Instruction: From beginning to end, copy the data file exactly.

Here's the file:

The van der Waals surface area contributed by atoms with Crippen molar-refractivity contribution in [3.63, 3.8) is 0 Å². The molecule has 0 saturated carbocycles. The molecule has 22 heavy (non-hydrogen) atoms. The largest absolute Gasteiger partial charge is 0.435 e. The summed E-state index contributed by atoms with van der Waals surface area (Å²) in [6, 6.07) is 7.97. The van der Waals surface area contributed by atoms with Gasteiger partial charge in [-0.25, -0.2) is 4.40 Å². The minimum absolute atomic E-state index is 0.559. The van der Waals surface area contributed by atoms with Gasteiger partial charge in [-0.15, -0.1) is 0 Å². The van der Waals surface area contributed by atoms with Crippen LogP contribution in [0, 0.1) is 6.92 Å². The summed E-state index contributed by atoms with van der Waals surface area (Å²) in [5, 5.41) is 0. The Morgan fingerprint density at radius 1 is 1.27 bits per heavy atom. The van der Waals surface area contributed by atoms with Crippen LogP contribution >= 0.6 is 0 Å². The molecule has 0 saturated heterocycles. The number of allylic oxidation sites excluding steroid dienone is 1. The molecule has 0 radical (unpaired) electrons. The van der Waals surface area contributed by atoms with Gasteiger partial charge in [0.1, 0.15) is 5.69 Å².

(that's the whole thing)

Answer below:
The van der Waals surface area contributed by atoms with Crippen molar-refractivity contribution in [3.63, 3.8) is 0 Å². The molecule has 0 saturated carbocycles. The molecule has 22 heavy (non-hydrogen) atoms. The largest absolute Gasteiger partial charge is 0.435 e. The summed E-state index contributed by atoms with van der Waals surface area (Å²) in [6, 6.07) is 7.97. The van der Waals surface area contributed by atoms with Gasteiger partial charge in [-0.25, -0.2) is 4.40 Å². The minimum absolute atomic E-state index is 0.559. The van der Waals surface area contributed by atoms with Gasteiger partial charge in [-0.15, -0.1) is 0 Å². The van der Waals surface area contributed by atoms with Crippen LogP contribution in [0, 0.1) is 6.92 Å². The summed E-state index contributed by atoms with van der Waals surface area (Å²) in [5, 5.41) is 0. The Morgan fingerprint density at radius 1 is 1.27 bits per heavy atom. The van der Waals surface area contributed by atoms with Crippen LogP contribution >= 0.6 is 0 Å². The molecule has 0 saturated heterocycles. The number of allylic oxidation sites excluding steroid dienone is 1. The molecule has 0 radical (unpaired) electrons. The van der Waals surface area contributed by atoms with Gasteiger partial charge in [0.1, 0.15) is 5.69 Å².